"Seth Godin recently wrote an article, “Let’s Stop Calling Them Soft Skills“, in which he describes five categories of skills that we all look for in colleagues, employees, and students–yet, don’t seem to value over other content and standardized skills. What I love about Seth’s view is that it is one outside of education. He has created businesses, written books, designed products, and even started his own aMBA school.
Seth believes these so-called “soft skills” are more important now than ever before.These skills shared above are important. They’ve always been important. However, maybe now more than ever before. In a world that is quickly changing, we need to continue refocus our why on giving students the skills and knowledge to actively learn and pursue their interests, passions, and dreams.
This course's objective is to provide to managers and executives with toolkits that allow them to not only be more efficient when doing online research, but also to identify sources of information that answer their information needs. Learn about the techniques and sources which are part of the "Invisible Web":information that is not yet indexed by search engines (about 70% of the total information about people, technologies and companies), and about the informal web: tracking customer perception, competitors' employees in informal and social networks. Particular emphasis is put on methods to find information about private companies (their alliance partners, marketing strategies, client lists, distribution networks, financial status, management bios, etc...). This course is fully interactive: each participant has access to a computer to practice techniques and test sources of information as the course unfolds.June/October 2017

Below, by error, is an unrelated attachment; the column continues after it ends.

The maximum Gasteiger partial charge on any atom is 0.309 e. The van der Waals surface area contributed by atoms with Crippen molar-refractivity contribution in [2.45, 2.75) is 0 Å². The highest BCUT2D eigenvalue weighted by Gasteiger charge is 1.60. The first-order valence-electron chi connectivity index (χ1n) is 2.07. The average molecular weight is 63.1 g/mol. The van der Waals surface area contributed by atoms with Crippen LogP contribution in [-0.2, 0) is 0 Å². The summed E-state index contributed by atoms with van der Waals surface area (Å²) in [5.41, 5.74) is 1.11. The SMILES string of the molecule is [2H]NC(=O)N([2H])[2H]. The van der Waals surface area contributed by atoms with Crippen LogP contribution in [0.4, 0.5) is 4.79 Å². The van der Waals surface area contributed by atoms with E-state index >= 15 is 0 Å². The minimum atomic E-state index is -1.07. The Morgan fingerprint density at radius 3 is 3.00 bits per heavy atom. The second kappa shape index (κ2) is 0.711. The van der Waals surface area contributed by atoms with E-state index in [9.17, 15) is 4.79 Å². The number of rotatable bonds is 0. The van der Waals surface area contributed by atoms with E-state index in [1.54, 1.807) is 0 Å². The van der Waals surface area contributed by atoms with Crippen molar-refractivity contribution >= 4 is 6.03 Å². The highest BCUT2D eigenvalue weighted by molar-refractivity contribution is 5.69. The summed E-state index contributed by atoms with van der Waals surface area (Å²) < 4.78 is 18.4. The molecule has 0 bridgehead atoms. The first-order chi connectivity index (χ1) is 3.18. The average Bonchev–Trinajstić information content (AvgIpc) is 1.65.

"Team building games offer students fun opportunities to hone critical skills for success in the modern workplace. Students (and future employees!) that value teamwork are more motivated and creative. They’re also better at problem solving and communicating with one another and have a higher level of trust. We already know students love working in groups. Why not make a game of it?"
But the reality is that our relentless focus on the importance of big data is often misleading. Yes, in some situations, deriving value from data requires having an immense amount of that data. But the key for innovators across industries is that the size of the data isn’t the most critical factor — having the right data is.
Understanding the competition is a crucial business activity for any entrepreneur or business executive. Some companies hire professionals to track competitors and assess the competitive landscape on a regular basis. But it doesn't always have to be a complicated, time-consuming, and expensive process -- particularly given the new wealth of data that can be assembled using the Internet. By investing even a small amount of time, businesses of any size can develop a framework for making competitive assessments, gather intelligence on business rivals, and understand how to position their own brand, products, and company in the marketplace. Not only can you learn best practices from competitors, but you can also learn to avoid the mistakes they make.